In class VII of Kalamadalam, out of 10 students admitted, 9 are girl students for its Kathakali course. Kathakali is a highly masculine art form with even the female characters being portrayed by men. The attempt is being welcomed across the world.
However several women had started practicing Kathakali in 1970 and 1990 and K.K. Gopalakrishnan, renowned art critic of Kerala in his research book, 'Kathakali Dance - Theatre', said that some women from foreign countries had trained for some short-term courses in Kerala on Kathakali.
Most of these performing women artists were either trained privately by Kathakali masters but this is the first time that Kalamandalam is taking in girl students for its long-term programme.
T.K. Narayanan, Vice-Chancellor, Kerala Kalamandalam told media persons that giving admission to girl students in Kalamadalam was a demand for several quarters since long and that this academic year the governing body has decided to give admission to girl students in a full-time programme at Kalamandalam.
Training at Kalamandalam from school days would expose the students to the teaching and guidance of experts and a diverse pool of teachers of the institute who have huge exposure and deep knowledge of the subject. (IANS/JB)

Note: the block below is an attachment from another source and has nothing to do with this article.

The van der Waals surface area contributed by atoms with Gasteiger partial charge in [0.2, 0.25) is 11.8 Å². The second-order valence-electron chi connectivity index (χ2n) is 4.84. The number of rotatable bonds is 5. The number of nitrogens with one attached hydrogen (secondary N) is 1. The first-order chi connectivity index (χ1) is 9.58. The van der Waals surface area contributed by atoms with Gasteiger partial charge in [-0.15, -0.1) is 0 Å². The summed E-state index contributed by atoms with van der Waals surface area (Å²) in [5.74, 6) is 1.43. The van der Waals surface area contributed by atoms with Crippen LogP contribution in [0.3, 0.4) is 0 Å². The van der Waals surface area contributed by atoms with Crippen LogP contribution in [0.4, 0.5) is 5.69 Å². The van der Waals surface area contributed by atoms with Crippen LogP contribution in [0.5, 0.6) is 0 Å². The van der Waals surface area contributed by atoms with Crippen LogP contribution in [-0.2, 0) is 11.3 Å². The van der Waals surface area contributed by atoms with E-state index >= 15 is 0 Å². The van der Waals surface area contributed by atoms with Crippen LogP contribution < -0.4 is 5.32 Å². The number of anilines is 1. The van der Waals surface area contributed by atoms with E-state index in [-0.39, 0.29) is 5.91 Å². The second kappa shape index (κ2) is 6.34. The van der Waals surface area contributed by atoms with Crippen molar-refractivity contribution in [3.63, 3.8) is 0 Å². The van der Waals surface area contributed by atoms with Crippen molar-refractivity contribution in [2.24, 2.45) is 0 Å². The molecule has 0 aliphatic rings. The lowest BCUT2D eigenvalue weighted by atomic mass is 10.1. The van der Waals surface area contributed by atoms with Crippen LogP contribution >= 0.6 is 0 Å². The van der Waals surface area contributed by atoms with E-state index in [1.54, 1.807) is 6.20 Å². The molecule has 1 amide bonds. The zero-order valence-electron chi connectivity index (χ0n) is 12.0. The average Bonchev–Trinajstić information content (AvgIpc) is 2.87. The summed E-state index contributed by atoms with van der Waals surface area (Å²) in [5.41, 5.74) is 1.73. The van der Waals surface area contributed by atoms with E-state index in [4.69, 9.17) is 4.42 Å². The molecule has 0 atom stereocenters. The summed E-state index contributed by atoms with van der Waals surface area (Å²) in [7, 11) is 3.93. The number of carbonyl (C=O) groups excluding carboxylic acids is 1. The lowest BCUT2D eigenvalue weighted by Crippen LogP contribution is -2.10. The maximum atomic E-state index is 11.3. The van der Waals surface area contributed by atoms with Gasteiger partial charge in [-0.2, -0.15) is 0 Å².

Keywords: Kerala culture, Kathakali, Dance Culture, kathakali Tradition, Kerala Kalamandalam
Delhi Chief Minister Arvind Kejriwal on Tuesday said the Delhi government would arrange free-of-cost travel for senior citizens from Delhi to Ayodhya.
"I want every Indian should be fortunate enough to have a 'darshan' (visit) of Ram Lalla. I am a small man but Lord Ram has given me enough and I will use my position to help people to come for darshan here," Kejriwal added after offering prayers at the Ram Janmabhoomi temple in Ayodhya on Tuesday.
Speaking to the media, he said, "I pray to Lord Ram to help India move ahead in the world and bring prosperity for 130 crore people."
Kejriwal, who visited the Hanuman Garhi temple, said he was fortunate enough to be in Ayodhya and seek blessings from Lord Ram for the welfare of Delhi, Uttar Pradesh, and the rest of the country.
The Delhi Chief Minister had arrived at the temple town on Monday and attended the 'Sarayu aarti' where he interacted with saints and seers. (IANS/JB)
Keywords: Ayodhya, Ayodhya Ram Mandir, Delhi CM Arvind Kejriwal, Ram Mandir for senior citizens, Ram Janmabhoomi temple.